This is just a dry-fit. I'm going to paint and lead the greenhouse separately. Scale-wise, this looks to me like wood frame supports rather than individual panels. Instead of using lead tape to make the panes, however, I'll be using copper. Which, admittedly, is something of an experiment--although I have high hopes. Copper tape is very thin and bendy (being used on tiny stained glass parts) and, most importantly, doesn't contain lead. Not that it's a good idea to eat copper, either, but some craft supplies are not meant to share the house with young children. According to the CDC, home crafting accidents are actually one of the top causes of lead poisoning in children under five.
|I built out the front part of the platform, so everything would be proportional.|
You can see, pretty clearly, where the kit leaves off and my design begins. My add-ons are all 3/32" basswood. I was ridiculously pleased with myself that, ultimately, everything did go together more or less the way it was supposed to.
|I've seen arches like this on real greenhouses.|
I was disappointed to discover that the kit's roof wouldn't line up correctly...but then I made my own and was much happier with that, anyway! There are support beams under the supports; I left those taped on, for ease of fitting in the "glass." Ultimately, this turned into a pleasantly sturdy little item!
|Another view of the roof.|
|Ultimately, this will have a tile floor.|
|The retaining wall will be stone. Well, "stone."|
|And here's a somewhat ungainly picture from the front.|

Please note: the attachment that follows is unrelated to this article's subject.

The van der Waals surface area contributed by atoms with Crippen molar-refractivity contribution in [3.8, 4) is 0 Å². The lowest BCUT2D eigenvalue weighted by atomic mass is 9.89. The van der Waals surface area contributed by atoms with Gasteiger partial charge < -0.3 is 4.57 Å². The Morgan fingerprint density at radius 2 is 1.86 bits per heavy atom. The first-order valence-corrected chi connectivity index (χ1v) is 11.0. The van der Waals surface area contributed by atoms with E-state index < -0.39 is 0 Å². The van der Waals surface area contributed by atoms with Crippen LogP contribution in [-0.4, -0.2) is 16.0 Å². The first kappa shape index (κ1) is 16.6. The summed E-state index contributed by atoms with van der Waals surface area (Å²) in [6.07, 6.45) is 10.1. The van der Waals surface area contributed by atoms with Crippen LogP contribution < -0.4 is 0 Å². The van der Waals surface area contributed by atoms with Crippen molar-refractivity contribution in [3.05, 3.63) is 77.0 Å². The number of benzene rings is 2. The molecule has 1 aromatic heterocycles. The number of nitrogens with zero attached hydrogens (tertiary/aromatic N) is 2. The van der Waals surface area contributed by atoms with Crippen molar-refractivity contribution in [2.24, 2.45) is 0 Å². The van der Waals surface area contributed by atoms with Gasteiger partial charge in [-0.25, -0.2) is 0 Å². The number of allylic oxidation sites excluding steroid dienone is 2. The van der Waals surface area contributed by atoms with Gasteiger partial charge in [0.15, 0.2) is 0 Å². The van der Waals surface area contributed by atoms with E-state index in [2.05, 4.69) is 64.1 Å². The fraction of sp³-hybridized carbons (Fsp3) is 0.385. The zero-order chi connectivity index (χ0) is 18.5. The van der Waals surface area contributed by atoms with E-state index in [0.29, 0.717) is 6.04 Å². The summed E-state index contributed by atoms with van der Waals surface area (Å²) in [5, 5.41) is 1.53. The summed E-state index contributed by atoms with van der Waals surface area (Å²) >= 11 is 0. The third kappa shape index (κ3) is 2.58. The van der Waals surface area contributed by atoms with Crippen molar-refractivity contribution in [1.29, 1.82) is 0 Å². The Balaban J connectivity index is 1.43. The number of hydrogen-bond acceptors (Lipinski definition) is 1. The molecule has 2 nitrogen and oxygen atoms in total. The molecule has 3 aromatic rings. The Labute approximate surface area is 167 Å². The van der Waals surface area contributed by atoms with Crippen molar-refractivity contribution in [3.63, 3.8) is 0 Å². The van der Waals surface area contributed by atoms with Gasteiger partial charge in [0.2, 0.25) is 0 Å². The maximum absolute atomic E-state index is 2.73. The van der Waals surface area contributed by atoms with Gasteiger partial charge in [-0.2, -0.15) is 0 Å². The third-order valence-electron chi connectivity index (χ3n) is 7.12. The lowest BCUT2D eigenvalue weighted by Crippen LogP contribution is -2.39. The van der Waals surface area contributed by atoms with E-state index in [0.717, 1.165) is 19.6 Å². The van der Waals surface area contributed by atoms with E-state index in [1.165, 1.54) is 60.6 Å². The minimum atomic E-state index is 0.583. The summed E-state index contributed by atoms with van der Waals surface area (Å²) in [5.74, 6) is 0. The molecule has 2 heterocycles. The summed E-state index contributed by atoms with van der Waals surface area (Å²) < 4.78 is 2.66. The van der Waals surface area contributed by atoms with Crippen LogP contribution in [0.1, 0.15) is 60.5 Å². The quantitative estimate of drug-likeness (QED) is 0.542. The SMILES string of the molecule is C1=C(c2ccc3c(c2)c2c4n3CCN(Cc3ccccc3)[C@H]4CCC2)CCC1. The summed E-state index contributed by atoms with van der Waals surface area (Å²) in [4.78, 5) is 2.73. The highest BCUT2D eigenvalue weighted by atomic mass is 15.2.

There are a couple things left to do: build the door, and run some sort of trim along the front where the door-containing panel and angled roof panel meet. I'm thinking something along the lines of a miniature crenellation? Something not-overpowering, that would yet look good in a Gothic setting.
And yes, in case you're wondering, the door from the dining room to the greenhouse is a bit off-center. This is because I wanted the two dining room doors to line up with each other; I thought a little symmetry would improve the appeal of the room. Not to mention, make it easier to fit furniture in there! I like the way it's come out looking on the outside, though, because it echoes the general heap-ness of this house. There are a number of walls, planes and angles that don't quite line up the way you might expect...and yet, as a cohesive house, it all works. That slight note of...what? Informality? Makes it--to me, anyway--more believable as a Gothic Victorian. The ones I've visited, while strewn with gigantic fireplaces, gargoyles, etc etc etc weren't actually that formal. Which is, in the end, what I suppose I found most appealing about them.
Please ignore the mess! This build is occurring in what is, under normal conditions, our library. And while I like to think I'm usually pretty good at cleaning up after myself...I'm a bit overwhelmed with craft items right now. It's a process. Also, too, between our mountains of laundry, my son's seemingly endless need for storage and my need for natural light, we thought a temporary move upstairs would be best.
The odd accumulation of items taped to the blank wall don't actually represent anything yet, except a vague idea that "I'd like that space to be more interesting." I'm probably doing some sort of niche, although not quite as massive as what's currently taped there. Once I find a statue that appears to be the right scale, I'll have a better sense of what I'm doing. But I've seen features like this before--I went to college and law school in Boston, where there's a lot of over-ambitious brickwork--so I have high hopes. Ah, how that usually ends...